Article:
Particularly if your handicap is a bit of a vanity cap and it qualifies you to play in local amateur events or something. In that case that handicap committee may bump your handicap up to prevent you from qualifying for them.
post #9 of 21
Quote:
Originally Posted by iacas View Post

Absolutely there is.

Particularly if your handicap is a bit of a vanity cap and it qualifies you to play in local amateur events or something. In that case that handicap committee may bump your handicap up to prevent you from qualifying for them.

Huh. Didn't know that, and don't remember having seen it before. Thanks.
post #10 of 21
No b1_ohmy.gif

I play a lot of small Stableford tournaments (30-50 competitors). Winners usually score 33-38 points. The handicap is ment to be what you are capabel to do when in form. A tourney gives more pressure, and when the going gets tough, the tough get going. If you can't stand the pressure, don't enter.
post #11 of 21

I play in Germany, where only tournament/competition rounds count towards your handicap. This means that your handicap is always a reflection of the way you play in competitions, so there is never a discrepancy. I agree that most people tend to play worse than normal in competitions (certainly I do), but I have been given what I think is sound advice: simply play so many competitions that you lose your nervousness!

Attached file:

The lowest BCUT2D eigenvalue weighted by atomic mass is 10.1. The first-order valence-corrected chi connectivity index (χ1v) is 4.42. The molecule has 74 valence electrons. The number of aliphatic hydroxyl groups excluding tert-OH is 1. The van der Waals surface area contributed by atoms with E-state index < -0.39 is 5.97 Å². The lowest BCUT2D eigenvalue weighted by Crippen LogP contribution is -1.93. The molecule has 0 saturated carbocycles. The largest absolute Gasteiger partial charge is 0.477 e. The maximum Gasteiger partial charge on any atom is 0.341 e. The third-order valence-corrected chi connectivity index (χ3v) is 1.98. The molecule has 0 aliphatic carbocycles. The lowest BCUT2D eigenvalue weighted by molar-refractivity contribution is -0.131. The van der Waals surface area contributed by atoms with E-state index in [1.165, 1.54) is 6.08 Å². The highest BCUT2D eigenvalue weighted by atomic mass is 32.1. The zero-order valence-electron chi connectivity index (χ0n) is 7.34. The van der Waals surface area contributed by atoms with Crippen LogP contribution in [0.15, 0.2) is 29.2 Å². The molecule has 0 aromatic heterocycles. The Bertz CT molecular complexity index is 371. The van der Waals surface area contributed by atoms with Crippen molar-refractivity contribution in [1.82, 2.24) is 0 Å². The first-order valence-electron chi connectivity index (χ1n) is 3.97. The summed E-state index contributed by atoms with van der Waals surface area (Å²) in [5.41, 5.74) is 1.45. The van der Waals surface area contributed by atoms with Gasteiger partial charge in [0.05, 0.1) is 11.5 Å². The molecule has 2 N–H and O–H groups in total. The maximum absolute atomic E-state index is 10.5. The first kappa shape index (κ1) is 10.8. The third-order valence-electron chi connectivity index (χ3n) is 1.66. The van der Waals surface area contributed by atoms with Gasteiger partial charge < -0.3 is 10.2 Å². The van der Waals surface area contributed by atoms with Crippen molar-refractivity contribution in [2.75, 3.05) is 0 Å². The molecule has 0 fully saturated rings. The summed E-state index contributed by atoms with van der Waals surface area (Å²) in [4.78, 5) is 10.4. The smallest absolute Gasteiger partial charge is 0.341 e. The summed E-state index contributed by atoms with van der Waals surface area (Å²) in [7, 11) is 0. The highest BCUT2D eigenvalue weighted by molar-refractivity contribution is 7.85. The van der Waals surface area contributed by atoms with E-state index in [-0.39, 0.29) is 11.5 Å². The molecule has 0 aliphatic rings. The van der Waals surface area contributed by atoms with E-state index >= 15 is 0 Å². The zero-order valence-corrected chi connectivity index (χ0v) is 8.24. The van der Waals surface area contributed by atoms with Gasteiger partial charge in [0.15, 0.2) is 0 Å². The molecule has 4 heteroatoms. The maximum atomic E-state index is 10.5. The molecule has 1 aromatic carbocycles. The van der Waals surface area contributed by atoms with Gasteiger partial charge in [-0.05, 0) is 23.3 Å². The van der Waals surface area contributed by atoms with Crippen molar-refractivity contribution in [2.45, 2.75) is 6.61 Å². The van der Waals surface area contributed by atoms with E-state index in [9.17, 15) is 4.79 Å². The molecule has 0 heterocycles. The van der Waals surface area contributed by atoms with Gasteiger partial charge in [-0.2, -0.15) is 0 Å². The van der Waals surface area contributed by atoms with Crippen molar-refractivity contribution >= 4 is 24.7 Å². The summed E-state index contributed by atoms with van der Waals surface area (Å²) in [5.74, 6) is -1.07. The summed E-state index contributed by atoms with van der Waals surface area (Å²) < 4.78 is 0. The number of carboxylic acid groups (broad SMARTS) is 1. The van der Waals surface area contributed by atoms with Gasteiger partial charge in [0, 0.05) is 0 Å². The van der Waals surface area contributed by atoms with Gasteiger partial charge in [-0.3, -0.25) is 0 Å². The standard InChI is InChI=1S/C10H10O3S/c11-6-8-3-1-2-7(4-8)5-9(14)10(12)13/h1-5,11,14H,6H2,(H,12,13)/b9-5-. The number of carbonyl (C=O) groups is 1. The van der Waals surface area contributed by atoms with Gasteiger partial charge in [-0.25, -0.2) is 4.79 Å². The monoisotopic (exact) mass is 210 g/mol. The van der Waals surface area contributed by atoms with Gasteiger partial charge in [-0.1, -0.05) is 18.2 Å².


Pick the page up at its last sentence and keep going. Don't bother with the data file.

With regard to adjusting scoring for god or bad rounds: at our club, the CSA (Competition Stableford Adjustment) is regularly used for this. If a lot of people have returned particularly good or bad rounds (because, for example, of the weather conditions), the committee will adjust the CSA to account for this, which normally means that - even if you would not normally have made it into the buffer zone - the lower limit may be lowered, so you retain your handicap after all.

 

I am hesitant to comment on basing handicaps on casual rounds, but find it difficult to imagine that you can achieve real comparability (i.e. that everyone plays to exactly the same rules, etc.). Having said that, the only person you are fooling is yourself if you artificially boost your score/reduce your handicap.

post #12 of 21

I would say "no". I don't think sanctioned play should be anymore difficult for the golfer than normal recreational play. In both instances the golfer is looking for their lowest score. Except for the occasional round where I am just out "goofing around" for the fun of it, I am always trying to shoot the best score I can that day.

 

I also think that being able to use one's handicap in sanctioned play should be considered a pressure, lowering gift. The fact that the golfer will be able to subtract strokes from what they actually shoot, should bring some peace of mind to the player.

 

If  the tournament itself, is an important, multi day qualifier, a local club event, or just a one day, charity event, it should not matter.  Slope, and/or rating numbers are, or can be factored in to adjust one's handicap accordingly for course difficulty. Of course if it's a scratch event, then handicaps, and course difficulty are not relevant.  

 

In my situation when I was playing in a lot of tournaments, I always played better in those tournaments more often than not. I would focus more on my game, up to and during the tournament. In fact there is a  4 day tournament coming up in April that I used to play in every year. I have missed playing in it the past 3 years. I will start getting ready for that tournament in late February. 

post #13 of 21
Quote:
Originally Posted by Pretzel View Post